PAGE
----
ConsenSys Quorum 21.1.0 Features Enhanced Ethereum Mainnet Compatibility
ConsenSys Quorum 21.1.0 is now generally available! The ConsenSys Quorum team has been hard at work developing on the platform over the last few months and we are pleased to share the latest developments. Improvements in the 21.1.0 release include progress towards mainnet and infrastructure reduction costs as well as cross compatibility between Hyperledger Besu and GoQuorum. The ConsenSys Quorum 21.1.0 release features significant advancements in Ethereum Mainnet development. The enhancements, based on customer feedback, demonstrate ConsenSys’ focus on making projects easier to run in production.
GoQuorum is the permissioned Enterprise Ethereum client ConsenSys acquired from JP Morgan in August 2020. The team has been focusing on the continued compatibility between Hyperledger Besu and GoQuorum. Included in this release are two features that already were included in Hyperledger Besu and now also are embedded in GoQuorum.
Hyperledger Besu is an Ethereum client designed to be enterprise-friendly for both public and private permissioned network use cases. It can also be run on test networks such as Rinkeby, Ropsten, and Görli. Hyperledger Besu is interoperable with any private Ethereum network and also with the Ethereum Mainnet.
Mainnet Improvements for Network Upgrades, Database and Storage
As a mainnet compatible Enterprise Ethereum client, Hyperledger Besu has several advancements included in 21.1.2 Release. The new enhancements include:
Berlin Network Upgrade
Our ConsenSys Quorum team has been preparing Hyperledger Besu to be compatible with the next Ethereum hard fork, Berlin. The Berlin Network upgrade will include several improvements to the Ethereum mainnet, such as the addition of subroutines to the EVM, the introduction of “transaction envelopes”; which make it easier for Ethereum to support several different kinds of transactions, and changes in gas costs to increase the security of the network.
Important note: the 21.1.0 release contains an outdated version of the Berlin network upgrade. If you are using Besu on public Ethereum networks, you must upgrade to 21.1.2
The ConsenSys Quorum team’s goal is always to make our products easier to use. We built the Mainnet Launcher feature specifically with this goal in mind. Mainnet Launcher makes it easy to create a config file for an Ethereum client at startup, even if you have no idea what a config file is! The Launcher asks you questions via the command line about what features you want enabled on your Besu node, and then starts Besu with the appropriate configurations. To see a 30 second demo of the Mainnet Launcher click here.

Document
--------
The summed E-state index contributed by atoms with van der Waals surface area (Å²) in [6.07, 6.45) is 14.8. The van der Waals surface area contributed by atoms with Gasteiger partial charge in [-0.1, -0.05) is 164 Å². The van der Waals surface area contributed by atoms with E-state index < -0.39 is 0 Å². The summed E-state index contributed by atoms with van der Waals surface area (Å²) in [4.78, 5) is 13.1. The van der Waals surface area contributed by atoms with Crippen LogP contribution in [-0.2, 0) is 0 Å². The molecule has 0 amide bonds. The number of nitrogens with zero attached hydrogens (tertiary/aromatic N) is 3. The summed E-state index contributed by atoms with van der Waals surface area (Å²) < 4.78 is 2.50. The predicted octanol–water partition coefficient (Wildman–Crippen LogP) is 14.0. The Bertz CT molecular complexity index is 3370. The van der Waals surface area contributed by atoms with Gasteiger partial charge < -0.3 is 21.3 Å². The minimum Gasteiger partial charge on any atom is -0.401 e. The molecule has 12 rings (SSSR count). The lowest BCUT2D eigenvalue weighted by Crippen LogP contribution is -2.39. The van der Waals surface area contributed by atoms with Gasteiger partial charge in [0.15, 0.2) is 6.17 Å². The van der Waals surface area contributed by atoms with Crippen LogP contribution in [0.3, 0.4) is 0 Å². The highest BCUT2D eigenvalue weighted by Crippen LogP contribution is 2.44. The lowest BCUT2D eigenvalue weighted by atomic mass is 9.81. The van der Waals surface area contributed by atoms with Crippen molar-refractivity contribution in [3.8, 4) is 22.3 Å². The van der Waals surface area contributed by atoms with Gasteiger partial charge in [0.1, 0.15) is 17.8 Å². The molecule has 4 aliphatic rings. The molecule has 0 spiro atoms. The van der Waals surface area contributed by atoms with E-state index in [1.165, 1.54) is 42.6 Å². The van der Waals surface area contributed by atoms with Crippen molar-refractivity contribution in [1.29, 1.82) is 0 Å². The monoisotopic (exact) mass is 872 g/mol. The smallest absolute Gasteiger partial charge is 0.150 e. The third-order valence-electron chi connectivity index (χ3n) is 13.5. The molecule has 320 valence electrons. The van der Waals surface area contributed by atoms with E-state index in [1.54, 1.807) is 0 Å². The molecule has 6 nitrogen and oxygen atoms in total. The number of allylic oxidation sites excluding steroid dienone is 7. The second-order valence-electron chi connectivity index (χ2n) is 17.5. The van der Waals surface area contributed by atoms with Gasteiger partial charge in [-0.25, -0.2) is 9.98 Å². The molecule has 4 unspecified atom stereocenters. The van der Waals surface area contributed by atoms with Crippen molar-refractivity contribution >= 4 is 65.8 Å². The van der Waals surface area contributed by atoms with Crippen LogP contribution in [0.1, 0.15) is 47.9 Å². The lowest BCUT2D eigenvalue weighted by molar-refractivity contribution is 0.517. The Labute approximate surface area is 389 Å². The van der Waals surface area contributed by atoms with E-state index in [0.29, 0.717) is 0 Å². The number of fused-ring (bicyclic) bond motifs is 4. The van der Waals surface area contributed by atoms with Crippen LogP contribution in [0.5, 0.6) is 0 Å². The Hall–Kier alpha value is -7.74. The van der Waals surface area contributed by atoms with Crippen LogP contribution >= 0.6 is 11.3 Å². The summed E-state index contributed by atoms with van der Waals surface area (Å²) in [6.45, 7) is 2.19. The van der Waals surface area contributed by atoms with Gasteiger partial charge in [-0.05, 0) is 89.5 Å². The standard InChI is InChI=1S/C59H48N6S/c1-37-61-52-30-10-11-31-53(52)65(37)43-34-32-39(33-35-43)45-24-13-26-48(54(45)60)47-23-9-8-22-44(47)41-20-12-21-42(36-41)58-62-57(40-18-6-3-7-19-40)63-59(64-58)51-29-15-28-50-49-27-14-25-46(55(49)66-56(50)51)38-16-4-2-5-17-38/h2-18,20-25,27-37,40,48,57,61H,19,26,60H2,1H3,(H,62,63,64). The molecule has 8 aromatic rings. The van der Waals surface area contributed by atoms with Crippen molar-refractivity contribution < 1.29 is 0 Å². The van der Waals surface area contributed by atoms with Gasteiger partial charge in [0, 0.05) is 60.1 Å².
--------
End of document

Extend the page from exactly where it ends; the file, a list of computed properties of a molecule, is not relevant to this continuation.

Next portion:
Bonsai Tries – Early Access
Bonsai Tries is a new database format which reduces storage requirements and improves performance for access to recent state. While this feature is being developed as a way to deal with mainnet’s large state size, any network with a comparable state could benefit from it. With Bonsai Tries instead of a multi-trie key value store, there is one trie, one set of indexed leafs, and a series of diffs that can be used to move the trie forward or backwards. This will reduce chain head count and state read and write amplification from its current 10x-20x levels to 1x-2x for non-committed access. Note: only full sync is currently supported.
Improvements to Reduce Infrastructure Costs
In large networks it is likely that some nodes do not receive or initiate transactions for extended periods of time. These nodes incur a potentially unwanted infrastructure cost. Node Hibernation provides a solution to this problem by monitoring a node’s API traffic and stopping (hibernating) the node if it has not had any API activity for a significant period of time.
A “Multi-tenant environment” allows a number of users to use the same Ethereum node to connect to the network. This is beneficial to network operators because it significantly reduces infrastructure costs. In GoQuorum, multi-tenancy allows multiple participants to use the same GoQuorum and Tessera node. Each participant is a tenant and the operator is the owner of the GoQuorum and Tessera node.
What’s Next for ConsenSys Quorum?
Stay tuned for more information on the latest developments of ConsenSys Quorum. For more information on the new release of ConsenSys Quorum, or to if you would like to contribute or need technical support, check these resources:
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Quorum Awesome is a curated list of awesome softwares, libraries, tools, articles, educational resources, discussion channels and more to build on ConsenSys Quorum.